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Welcome to The Visible Embryo, a comprehensive educational resource on human development from conception to birth.

The Visible Embryo provides visual references for changes in fetal development throughout pregnancy and can be navigated via fetal development or maternal changes.

The National Institutes of Child Health and Human Development awarded Phase I and Phase II Small Business Innovative Research Grants to develop The Visible Embryo. Initally designed to evaluate the internet as a teaching tool for first year medical students, The Visible Embryo is linked to over 600 educational institutions and is viewed by more than ' million visitors each month.


WHO International Clinical Trials Registry Platform
The World Health Organization (WHO) has created a new Web site to help researchers, doctors and patients obtain reliable information on high-quality clinical trials. Now you can go to one website and search all registers to identify clinical trial research underway around the world!



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Pregnancy Timeline by SemestersFetal liver is producing blood cellsHead may position into pelvisBrain convolutions beginFull TermWhite fat begins to be madeWhite fat begins to be madeHead may position into pelvisImmune system beginningImmune system beginningPeriod of rapid brain growthBrain convolutions beginLungs begin to produce surfactantSensory brain waves begin to activateSensory brain waves begin to activateInner Ear Bones HardenBone marrow starts making blood cellsBone marrow starts making blood cellsBrown fat surrounds lymphatic systemFetal sexual organs visibleFinger and toe prints appearFinger and toe prints appearHeartbeat can be detectedHeartbeat can be detectedBasic Brain Structure in PlaceThe Appearance of SomitesFirst Detectable Brain WavesA Four Chambered HeartBeginning Cerebral HemispheresFemale Reproductive SystemEnd of Embryonic PeriodEnd of Embryonic PeriodFirst Thin Layer of Skin AppearsThird TrimesterSecond TrimesterFirst TrimesterFertilizationDevelopmental Timeline
Click weeks 0 - 40 and follow fetal growth
Google Search artcles published since 2007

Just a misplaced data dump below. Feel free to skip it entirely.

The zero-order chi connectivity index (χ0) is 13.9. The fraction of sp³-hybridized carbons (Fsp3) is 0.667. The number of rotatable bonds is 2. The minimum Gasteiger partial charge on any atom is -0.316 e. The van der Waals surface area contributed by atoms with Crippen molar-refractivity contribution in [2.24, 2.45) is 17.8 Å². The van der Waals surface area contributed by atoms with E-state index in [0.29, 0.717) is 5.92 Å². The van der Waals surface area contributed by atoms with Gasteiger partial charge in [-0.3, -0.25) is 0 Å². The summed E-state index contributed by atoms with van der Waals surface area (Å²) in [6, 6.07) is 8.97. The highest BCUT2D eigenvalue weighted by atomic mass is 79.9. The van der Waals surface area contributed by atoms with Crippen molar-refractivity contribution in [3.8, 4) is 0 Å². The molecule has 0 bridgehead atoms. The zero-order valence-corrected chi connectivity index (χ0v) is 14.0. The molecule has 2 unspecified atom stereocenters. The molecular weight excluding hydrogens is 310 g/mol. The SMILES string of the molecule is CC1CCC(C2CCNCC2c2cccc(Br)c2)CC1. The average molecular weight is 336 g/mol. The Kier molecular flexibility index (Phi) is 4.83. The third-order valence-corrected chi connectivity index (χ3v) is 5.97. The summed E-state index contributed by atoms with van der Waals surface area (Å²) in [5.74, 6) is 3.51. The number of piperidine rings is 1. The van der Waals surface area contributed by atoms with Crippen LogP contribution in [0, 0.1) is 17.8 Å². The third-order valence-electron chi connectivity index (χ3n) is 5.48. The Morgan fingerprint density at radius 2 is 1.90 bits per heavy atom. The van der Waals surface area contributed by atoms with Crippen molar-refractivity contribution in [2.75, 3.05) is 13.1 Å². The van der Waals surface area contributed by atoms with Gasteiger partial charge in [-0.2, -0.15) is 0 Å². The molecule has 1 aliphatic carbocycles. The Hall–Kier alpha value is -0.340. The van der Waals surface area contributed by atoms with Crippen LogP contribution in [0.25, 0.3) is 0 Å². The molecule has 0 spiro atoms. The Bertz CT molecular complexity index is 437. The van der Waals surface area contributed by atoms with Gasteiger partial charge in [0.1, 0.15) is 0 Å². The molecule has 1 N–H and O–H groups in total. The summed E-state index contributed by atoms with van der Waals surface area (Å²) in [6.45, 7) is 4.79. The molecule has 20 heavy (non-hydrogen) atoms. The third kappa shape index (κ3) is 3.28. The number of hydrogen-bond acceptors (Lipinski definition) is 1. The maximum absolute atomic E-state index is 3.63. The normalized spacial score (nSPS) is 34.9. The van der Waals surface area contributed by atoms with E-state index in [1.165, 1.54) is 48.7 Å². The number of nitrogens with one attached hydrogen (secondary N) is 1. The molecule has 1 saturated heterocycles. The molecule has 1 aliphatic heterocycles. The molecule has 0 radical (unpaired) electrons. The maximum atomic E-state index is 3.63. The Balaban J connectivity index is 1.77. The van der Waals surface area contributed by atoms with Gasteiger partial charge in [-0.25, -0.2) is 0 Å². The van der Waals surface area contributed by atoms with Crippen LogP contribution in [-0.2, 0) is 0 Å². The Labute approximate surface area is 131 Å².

August 12, 2011--------News Archive

Common Drugs Reduce Postpartum Breast Cancer
Non-steroidal anti-inflammatory drugs, including ibuprofen, have been found to reduce the severity of postpartum breast cancers in animal models.

“Good Fat” Most Prevalent in Thin Children
Study at Joslin Diabetes Center and Children's Hospital Boston finds boosting brown fat levels may combat obesity epidemic.


August 11, 2011--------News Archive

Flame Retardant in California Pregnant Women
California’s strict flammability regulations may have led to levels two times higher for California residents than for people in the rest of the country.

Paper Money Worldwide Contains Bisphenol A
Research results also found that the most likely source of the BPA in the currency is the thermal paper used in cash register receipts.


August 10, 2011--------News Archive

Clues to How Hearts, Intestines and Key Organs Form
A newly-identified protein may hold the key to keeping appetite and blood sugar in check, according to a study by York University researchers.

Human Cells Engineered To Act As Sphincter Muscles
Researchers have built the first functional anal sphincters in the laboratory, suggesting a potential future treatment for incontinence.


August 9, 2011--------News Archive

What Is Your Child's Allergy Risk?
In a first of its kind study, babies followed from birth to 4 years were found to have less allergy and asthma attacks when their moms were exposed to allergens.

Teaching Pediatricians When and How to Toilet Train
Potty training beginning at 18 months seems to be about average.


August 8, 2011--------News Archive

Why Women Suffer More Autoimmune Disease
The reason why diseases such as lupus, multiple sclerosis and rheumatoid arthritis strike women more frequently than men.

Potential New Eye Tumor Treatment Discovered
Mistakes in some microRNAs help cells lacking tumor-suppressing Rb protein to proliferate into retinoblastoma.

Amniotic Fluid Can Monitor Earlier Fetal Development
New technology help determine fetal health earlier.

WHO Child Growth Charts

Non-steroidal anti-inflammatory drugs, including ibuprofen, have been found to reduce the severity of postpartum breast cancers in animal models.